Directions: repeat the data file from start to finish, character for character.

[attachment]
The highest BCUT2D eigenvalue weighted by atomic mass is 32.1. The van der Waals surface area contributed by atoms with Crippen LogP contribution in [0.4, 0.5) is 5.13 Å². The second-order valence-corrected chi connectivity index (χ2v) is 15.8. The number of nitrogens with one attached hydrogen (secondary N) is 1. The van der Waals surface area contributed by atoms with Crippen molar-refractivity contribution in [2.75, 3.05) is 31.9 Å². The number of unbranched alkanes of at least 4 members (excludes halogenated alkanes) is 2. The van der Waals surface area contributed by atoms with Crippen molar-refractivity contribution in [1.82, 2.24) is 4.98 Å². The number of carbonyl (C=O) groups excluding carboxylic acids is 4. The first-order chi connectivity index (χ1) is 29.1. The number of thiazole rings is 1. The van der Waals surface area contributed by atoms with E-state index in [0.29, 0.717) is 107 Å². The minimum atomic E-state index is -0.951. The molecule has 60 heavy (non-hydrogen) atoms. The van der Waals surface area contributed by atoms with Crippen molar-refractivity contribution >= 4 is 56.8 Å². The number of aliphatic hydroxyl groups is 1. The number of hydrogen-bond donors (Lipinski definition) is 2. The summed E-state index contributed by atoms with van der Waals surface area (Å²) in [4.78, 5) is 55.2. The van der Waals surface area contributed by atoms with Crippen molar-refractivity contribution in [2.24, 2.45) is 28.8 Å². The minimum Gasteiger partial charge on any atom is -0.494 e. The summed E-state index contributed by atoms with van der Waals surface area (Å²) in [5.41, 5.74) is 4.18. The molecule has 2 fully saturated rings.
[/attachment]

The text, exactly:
The highest BCUT2D eigenvalue weighted by atomic mass is 32.1. The van der Waals surface area contributed by atoms with Crippen LogP contribution in [0.4, 0.5) is 5.13 Å². The second-order valence-corrected chi connectivity index (χ2v) is 15.8. The number of nitrogens with one attached hydrogen (secondary N) is 1. The van der Waals surface area contributed by atoms with Crippen molar-refractivity contribution in [2.75, 3.05) is 31.9 Å². The number of unbranched alkanes of at least 4 members (excludes halogenated alkanes) is 2. The van der Waals surface area contributed by atoms with Crippen molar-refractivity contribution in [1.82, 2.24) is 4.98 Å². The number of carbonyl (C=O) groups excluding carboxylic acids is 4. The first-order chi connectivity index (χ1) is 29.1. The number of thiazole rings is 1. The van der Waals surface area contributed by atoms with E-state index in [0.29, 0.717) is 107 Å². The minimum atomic E-state index is -0.951. The molecule has 60 heavy (non-hydrogen) atoms. The van der Waals surface area contributed by atoms with Crippen molar-refractivity contribution >= 4 is 56.8 Å². The number of aliphatic hydroxyl groups is 1. The number of hydrogen-bond donors (Lipinski definition) is 2. The summed E-state index contributed by atoms with van der Waals surface area (Å²) in [4.78, 5) is 55.2. The van der Waals surface area contributed by atoms with Crippen molar-refractivity contribution in [2.24, 2.45) is 28.8 Å². The minimum Gasteiger partial charge on any atom is -0.494 e. The summed E-state index contributed by atoms with van der Waals surface area (Å²) in [5.41, 5.74) is 4.18. The molecule has 2 fully saturated rings.